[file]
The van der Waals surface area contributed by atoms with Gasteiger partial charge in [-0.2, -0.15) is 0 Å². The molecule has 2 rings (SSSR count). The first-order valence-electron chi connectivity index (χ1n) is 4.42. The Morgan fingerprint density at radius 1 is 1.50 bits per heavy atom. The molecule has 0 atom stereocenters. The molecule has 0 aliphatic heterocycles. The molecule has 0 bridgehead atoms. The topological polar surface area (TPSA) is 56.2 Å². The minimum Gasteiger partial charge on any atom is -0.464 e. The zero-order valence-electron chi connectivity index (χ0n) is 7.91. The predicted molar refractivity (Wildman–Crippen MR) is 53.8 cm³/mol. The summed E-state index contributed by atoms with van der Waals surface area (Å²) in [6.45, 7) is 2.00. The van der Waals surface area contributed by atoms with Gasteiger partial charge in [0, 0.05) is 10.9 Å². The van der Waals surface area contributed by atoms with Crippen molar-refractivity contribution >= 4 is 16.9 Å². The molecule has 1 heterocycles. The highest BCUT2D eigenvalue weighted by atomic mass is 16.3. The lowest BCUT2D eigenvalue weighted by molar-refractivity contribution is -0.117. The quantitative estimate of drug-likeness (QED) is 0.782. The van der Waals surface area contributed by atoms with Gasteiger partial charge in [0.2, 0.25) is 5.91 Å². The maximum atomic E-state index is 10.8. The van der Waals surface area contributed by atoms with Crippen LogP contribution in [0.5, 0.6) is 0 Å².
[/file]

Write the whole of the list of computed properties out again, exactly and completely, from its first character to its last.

The van der Waals surface area contributed by atoms with Gasteiger partial charge in [-0.2, -0.15) is 0 Å². The molecule has 2 rings (SSSR count). The first-order valence-electron chi connectivity index (χ1n) is 4.42. The Morgan fingerprint density at radius 1 is 1.50 bits per heavy atom. The molecule has 0 atom stereocenters. The molecule has 0 aliphatic heterocycles. The molecule has 0 bridgehead atoms. The topological polar surface area (TPSA) is 56.2 Å². The minimum Gasteiger partial charge on any atom is -0.464 e. The zero-order valence-electron chi connectivity index (χ0n) is 7.91. The predicted molar refractivity (Wildman–Crippen MR) is 53.8 cm³/mol. The summed E-state index contributed by atoms with van der Waals surface area (Å²) in [6.45, 7) is 2.00. The van der Waals surface area contributed by atoms with Gasteiger partial charge in [0, 0.05) is 10.9 Å². The van der Waals surface area contributed by atoms with Crippen molar-refractivity contribution >= 4 is 16.9 Å². The molecule has 1 heterocycles. The highest BCUT2D eigenvalue weighted by atomic mass is 16.3. The lowest BCUT2D eigenvalue weighted by molar-refractivity contribution is -0.117. The quantitative estimate of drug-likeness (QED) is 0.782. The van der Waals surface area contributed by atoms with Gasteiger partial charge in [0.2, 0.25) is 5.91 Å². The maximum atomic E-state index is 10.8. The van der Waals surface area contributed by atoms with Crippen LogP contribution in [0.5, 0.6) is 0 Å².